• Only radiopaque objects (metal, bone, etc.) are visible.
    • Normal X-ray does not rule out FB aspiration.
    • Signs of FB invisible on X-ray: 
      • Mediastinal shift away from side of FB
      • Collapse (atelectasis) of single lobe
      • Hyperinflation of segment of lung
      • Focal pneumonia
  • Bronchoscopy: Rigid bronchoscopy allows for retrieval of FB (flexible is only diagnostic). 
  • CT: 
    • Used if X-ray is negative but patient is symptomatic
    • Used in cases with very low clinical suspicion as bronchoscopy achieves same diagnostic results and gives opportunity for treatment


Airway obstruction requires immediate action given the high risk for asphyxia.

  • Life-threatening cases with complete blockage of airway:
    • Look in oropharynx and attempt to remove visible FB with finger sweep (blind finger sweep is not recommended).
    • Back blows for children < 1 year of age
    • Heimlich maneuver for older children or adults
    • Emergent cricothyroidotomy may be required if FB is lodged above larynx and patient is in respiratory arrest.
    • During intubation, aspirated FB can be pushed further down into bronchi to prevent complete airway occlusion.
  • Stable cases:
    • Objects that block airway or can lead to mucosal damage need prompt removal.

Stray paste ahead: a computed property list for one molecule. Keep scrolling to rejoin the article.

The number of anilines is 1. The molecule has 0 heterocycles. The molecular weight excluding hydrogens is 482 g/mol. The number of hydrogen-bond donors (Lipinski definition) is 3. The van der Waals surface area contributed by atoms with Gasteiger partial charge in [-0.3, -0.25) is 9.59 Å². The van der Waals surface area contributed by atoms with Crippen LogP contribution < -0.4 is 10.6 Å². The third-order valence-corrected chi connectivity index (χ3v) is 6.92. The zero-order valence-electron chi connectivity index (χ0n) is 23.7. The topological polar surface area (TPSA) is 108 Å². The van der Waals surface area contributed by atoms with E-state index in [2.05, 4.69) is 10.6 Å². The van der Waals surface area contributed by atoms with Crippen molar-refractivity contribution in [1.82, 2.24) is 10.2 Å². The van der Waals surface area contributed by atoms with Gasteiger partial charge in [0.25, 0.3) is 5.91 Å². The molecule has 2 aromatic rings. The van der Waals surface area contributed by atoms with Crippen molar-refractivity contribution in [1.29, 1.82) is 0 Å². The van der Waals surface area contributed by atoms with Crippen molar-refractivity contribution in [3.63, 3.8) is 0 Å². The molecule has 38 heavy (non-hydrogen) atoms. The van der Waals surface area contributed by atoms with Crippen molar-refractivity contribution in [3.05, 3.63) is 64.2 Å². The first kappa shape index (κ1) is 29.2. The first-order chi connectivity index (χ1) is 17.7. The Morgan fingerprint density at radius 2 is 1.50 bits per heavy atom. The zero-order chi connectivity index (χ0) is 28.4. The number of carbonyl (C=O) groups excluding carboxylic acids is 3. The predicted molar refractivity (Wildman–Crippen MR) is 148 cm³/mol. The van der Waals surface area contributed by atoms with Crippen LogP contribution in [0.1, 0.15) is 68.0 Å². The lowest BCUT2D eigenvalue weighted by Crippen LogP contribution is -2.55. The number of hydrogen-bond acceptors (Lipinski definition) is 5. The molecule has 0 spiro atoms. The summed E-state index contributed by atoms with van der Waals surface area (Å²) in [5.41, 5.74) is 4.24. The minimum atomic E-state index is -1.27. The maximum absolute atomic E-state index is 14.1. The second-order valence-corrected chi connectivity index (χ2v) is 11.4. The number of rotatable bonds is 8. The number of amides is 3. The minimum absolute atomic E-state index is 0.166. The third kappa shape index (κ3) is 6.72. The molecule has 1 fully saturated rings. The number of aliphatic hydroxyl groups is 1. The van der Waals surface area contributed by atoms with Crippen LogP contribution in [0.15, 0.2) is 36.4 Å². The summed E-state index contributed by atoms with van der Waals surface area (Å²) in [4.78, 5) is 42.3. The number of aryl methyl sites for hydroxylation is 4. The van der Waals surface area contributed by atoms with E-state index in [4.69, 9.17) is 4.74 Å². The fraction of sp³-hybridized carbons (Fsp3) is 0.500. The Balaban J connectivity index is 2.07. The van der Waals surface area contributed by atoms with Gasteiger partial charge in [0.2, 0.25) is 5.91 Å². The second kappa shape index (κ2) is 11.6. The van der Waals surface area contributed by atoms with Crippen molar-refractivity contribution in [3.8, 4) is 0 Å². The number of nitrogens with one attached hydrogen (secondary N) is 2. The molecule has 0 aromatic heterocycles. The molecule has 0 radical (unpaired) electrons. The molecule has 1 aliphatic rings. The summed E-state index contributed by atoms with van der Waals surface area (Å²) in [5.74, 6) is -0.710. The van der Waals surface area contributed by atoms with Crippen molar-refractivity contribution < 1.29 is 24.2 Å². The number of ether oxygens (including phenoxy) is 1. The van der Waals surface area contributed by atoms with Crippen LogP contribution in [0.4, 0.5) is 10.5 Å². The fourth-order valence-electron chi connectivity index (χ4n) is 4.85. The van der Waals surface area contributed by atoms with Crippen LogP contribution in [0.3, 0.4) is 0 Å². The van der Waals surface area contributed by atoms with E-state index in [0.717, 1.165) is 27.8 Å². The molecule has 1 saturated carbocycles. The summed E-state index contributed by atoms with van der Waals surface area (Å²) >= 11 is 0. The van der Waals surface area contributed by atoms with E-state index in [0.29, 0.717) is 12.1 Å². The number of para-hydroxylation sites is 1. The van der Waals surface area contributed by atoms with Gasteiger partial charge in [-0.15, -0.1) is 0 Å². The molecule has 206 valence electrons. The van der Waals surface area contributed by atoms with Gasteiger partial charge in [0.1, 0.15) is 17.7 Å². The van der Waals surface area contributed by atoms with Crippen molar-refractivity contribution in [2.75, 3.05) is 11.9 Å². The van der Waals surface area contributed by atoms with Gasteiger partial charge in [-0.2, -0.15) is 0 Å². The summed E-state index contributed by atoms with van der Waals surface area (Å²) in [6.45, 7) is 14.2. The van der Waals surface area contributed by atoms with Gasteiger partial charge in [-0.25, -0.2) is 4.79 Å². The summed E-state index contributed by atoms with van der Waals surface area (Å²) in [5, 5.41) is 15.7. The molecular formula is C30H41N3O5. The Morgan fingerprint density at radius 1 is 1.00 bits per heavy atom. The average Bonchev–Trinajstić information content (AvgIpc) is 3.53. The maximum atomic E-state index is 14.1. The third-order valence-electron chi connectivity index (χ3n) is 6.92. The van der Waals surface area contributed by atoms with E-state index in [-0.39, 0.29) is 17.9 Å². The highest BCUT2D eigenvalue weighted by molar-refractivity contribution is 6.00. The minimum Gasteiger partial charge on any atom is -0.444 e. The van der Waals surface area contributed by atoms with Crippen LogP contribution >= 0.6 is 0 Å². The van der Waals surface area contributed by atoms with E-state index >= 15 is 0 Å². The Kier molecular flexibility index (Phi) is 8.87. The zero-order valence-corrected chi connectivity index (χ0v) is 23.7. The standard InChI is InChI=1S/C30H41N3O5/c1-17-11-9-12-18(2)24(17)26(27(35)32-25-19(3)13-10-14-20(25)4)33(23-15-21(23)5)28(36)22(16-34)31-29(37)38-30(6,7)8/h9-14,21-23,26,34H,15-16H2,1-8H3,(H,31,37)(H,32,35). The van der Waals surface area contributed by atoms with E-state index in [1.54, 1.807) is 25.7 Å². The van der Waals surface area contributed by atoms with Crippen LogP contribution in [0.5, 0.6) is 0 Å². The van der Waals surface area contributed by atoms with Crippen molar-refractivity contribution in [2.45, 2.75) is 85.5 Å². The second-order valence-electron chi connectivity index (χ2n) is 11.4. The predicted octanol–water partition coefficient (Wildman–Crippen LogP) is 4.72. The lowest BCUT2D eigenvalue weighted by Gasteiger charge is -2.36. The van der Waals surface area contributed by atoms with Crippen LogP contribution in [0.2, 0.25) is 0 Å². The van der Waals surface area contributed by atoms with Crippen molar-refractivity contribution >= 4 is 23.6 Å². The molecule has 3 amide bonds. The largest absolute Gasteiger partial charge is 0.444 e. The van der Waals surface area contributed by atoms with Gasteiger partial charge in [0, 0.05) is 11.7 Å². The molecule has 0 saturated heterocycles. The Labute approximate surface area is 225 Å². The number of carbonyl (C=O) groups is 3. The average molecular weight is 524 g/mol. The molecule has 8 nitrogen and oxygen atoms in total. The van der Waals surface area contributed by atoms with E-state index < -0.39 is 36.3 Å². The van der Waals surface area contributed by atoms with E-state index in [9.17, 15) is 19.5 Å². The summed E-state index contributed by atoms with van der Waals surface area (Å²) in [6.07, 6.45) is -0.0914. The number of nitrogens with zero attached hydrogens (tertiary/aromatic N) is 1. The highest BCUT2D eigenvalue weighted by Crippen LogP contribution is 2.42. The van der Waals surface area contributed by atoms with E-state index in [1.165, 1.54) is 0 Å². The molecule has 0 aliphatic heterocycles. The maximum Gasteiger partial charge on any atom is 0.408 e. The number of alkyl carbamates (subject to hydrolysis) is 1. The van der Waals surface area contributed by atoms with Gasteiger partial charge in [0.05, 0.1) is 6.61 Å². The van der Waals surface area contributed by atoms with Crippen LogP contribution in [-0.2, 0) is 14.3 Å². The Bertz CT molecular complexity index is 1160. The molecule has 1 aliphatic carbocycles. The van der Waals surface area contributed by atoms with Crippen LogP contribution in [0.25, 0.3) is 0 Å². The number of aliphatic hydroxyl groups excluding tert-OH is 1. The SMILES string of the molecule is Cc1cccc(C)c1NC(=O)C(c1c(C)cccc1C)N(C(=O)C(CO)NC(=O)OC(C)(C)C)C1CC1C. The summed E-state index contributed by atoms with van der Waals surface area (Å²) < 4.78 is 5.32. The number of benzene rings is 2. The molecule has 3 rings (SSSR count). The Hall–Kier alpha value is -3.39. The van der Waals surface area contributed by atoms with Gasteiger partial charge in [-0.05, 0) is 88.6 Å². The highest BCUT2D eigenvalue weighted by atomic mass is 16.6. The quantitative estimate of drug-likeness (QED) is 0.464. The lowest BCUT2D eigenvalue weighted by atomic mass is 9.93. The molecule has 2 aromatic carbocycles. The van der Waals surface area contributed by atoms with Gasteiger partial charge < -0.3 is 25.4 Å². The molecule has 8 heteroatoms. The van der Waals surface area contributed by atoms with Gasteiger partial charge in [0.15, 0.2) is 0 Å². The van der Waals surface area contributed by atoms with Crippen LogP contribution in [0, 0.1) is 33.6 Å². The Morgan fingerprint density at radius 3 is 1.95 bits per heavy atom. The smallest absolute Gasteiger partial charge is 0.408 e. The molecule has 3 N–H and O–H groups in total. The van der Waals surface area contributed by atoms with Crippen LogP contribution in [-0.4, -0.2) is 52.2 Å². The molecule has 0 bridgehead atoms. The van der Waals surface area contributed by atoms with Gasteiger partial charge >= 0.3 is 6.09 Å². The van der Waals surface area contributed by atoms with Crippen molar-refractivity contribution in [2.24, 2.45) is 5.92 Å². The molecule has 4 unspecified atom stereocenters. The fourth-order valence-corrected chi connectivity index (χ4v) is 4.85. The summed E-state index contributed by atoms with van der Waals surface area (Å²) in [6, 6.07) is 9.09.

• Bronchoscopy (rigid preferred to flexible) is the method of choice when FB is past the oropharynx.
Abdominal thrusts airway aspiration

Abdominal thrusts

Image: “Heimlich maneuver” by Amanda M. Woodhead. License: Public Domain

Clinical Relevance

  • Airway obstruction: partial or complete blockage of airways. Classified into upper or lower airway obstructions. Can be caused by FBs, masses, or infection. Management is based on the causes of obstruction.
  • Pneumonia in children: infection of pulmonary parenchyma, diagnosed clinically with signs and symptoms of respiratory distress and inflammation. Chest X-ray may be supportive. Treatment involves antimicrobial therapy based on suspected pathogen. Typically, the patient has a good prognosis.
  • Respiratory failure: inadequate oxygenation of blood or inadequate ventilation (elimination of CO2) or both. Management involves treating the underlying cause, oxygen administration, and, if necessary, mechanical ventilation.
  • Chronic bronchitis: characterized by cough for > 3 months in > 2 consecutive years. Central and peripheral airways are involved in pathophysiology of the disease.


  1. Committee on Injury, Violence, and Poison Prevention. Prevention of choking among children. Pediatrics. 2010 Mar;125(3):601-7. doi: 10.1542/peds.2009-2862. Epub 2010 Feb 22. PMID: 20176668.
  2. Boyd M, Chatterjee A, Chiles C, Chin R Jr. Tracheobronchial foreign body aspiration in adults. South Med J. 2009 Feb;102(2):171-4. doi: 10.1097/SMJ.0b013e318193c9c8. PMID: 19139679.
  3. Lund ME. Foreign body removal. In: Principles and Practice of Interventional Pulmonology, 2013. pp. 477-488.